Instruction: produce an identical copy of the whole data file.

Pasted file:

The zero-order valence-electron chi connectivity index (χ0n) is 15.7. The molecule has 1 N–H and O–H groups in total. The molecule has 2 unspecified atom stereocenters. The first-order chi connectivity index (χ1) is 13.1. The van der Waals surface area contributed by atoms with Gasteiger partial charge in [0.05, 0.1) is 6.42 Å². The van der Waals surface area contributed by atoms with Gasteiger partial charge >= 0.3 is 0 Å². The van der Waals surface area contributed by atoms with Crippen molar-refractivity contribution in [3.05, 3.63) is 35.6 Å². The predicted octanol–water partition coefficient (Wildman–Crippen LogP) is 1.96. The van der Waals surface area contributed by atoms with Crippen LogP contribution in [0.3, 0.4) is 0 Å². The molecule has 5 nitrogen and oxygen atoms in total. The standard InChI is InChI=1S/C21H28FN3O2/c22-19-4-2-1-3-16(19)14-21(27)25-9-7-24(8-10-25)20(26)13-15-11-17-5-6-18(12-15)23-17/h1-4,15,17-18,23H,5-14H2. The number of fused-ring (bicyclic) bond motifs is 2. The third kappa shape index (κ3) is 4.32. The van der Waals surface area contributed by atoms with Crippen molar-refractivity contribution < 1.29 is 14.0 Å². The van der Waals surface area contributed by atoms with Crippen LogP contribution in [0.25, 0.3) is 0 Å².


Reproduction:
The zero-order valence-electron chi connectivity index (χ0n) is 15.7. The molecule has 1 N–H and O–H groups in total. The molecule has 2 unspecified atom stereocenters. The first-order chi connectivity index (χ1) is 13.1. The van der Waals surface area contributed by atoms with Gasteiger partial charge in [0.05, 0.1) is 6.42 Å². The van der Waals surface area contributed by atoms with Gasteiger partial charge >= 0.3 is 0 Å². The van der Waals surface area contributed by atoms with Crippen molar-refractivity contribution in [3.05, 3.63) is 35.6 Å². The predicted octanol–water partition coefficient (Wildman–Crippen LogP) is 1.96. The van der Waals surface area contributed by atoms with Crippen LogP contribution in [0.3, 0.4) is 0 Å². The molecule has 5 nitrogen and oxygen atoms in total. The standard InChI is InChI=1S/C21H28FN3O2/c22-19-4-2-1-3-16(19)14-21(27)25-9-7-24(8-10-25)20(26)13-15-11-17-5-6-18(12-15)23-17/h1-4,15,17-18,23H,5-14H2. The number of fused-ring (bicyclic) bond motifs is 2. The third kappa shape index (κ3) is 4.32. The van der Waals surface area contributed by atoms with Crippen molar-refractivity contribution < 1.29 is 14.0 Å². The van der Waals surface area contributed by atoms with Crippen LogP contribution in [0.25, 0.3) is 0 Å².